Having your name on the sex offender's list can make life difficult. While this may be desirable for pedophiles, sex traffickers, and repeat offenders, many people on these lists were convicted of minor crimes (e.g. public urination) or crimes that have since been legalized (e.g. sodomy). If you're in this category, it may be possible to get your name removed from the registry. Here's what you need to know.
Each State is Different
Although the federal government has set minimal reporting laws (e.g. 10 years for Tier 1 offenses), each state is authorized to set its own requirements for who gets added to the list, how long the reporting is required, and what needs to be done to be removed, as long as their mandates don't conflict with federal law. This means that what it takes to get your name off the list can vary depending on where you live.
In general, though, three things must be true to qualify for removal:
- You were not convicted of another sex offense requiring registration in the time period after the first conviction
- Being removed from the list doesn't violate federal law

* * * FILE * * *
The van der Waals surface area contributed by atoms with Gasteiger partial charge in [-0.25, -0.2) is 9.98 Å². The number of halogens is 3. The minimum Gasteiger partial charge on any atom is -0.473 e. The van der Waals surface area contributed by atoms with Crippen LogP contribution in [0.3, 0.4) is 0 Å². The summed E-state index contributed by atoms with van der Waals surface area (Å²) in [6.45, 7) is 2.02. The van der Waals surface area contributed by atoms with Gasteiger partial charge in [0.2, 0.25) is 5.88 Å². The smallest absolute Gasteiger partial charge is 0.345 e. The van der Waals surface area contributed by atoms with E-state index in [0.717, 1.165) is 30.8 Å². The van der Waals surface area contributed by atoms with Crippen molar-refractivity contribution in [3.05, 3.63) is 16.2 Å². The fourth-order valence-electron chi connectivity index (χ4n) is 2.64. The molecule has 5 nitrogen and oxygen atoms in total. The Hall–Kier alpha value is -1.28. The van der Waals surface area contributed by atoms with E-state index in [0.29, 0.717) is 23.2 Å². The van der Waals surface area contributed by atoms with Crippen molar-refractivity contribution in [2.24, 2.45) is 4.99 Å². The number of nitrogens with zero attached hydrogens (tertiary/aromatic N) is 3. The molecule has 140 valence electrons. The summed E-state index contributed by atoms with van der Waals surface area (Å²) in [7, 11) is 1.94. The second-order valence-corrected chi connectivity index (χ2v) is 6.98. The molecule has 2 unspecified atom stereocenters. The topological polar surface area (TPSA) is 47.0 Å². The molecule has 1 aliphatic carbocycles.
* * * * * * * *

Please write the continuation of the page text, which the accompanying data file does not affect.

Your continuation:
- You are not a danger to society
Individual states may have additional requirements. In Texas, for instance, you must also successfully complete a sex offender treatment program before your application will even be considered, and only convictions based on Texas law are eligible. It's critical to research the applicable laws in your state for any caveats that may apply.
Challenges to Getting Removed
To start the process of getting your name removed from the sex offender's list, you must file a petition with the state department of justice making your case. Be aware, though, the district attorney's office will be notified of your application and presented with an opportunity to argue against removing you from the list.
Whether the district attorney will do this depend on the circumstances of your case. You probably won't have any issues if you were convicted of a minor crime or the crime you were convicted of has been decriminalized. However, you can expect pushback if you were convicted of something more severe or your case was politicized in some way.
Another issue is, in some states (e.g. Michigan), you only get one chance to get your name removed from the list. If your petition is rejected for any reason, you cannot file again and must remain registered for the entire time as required by law. Therefore, it's important to work with an attorney who has knowledge of and experience with SORNA removals to help you.
For more information about getting your name off the sex offender's list, contact a criminal defense attorney.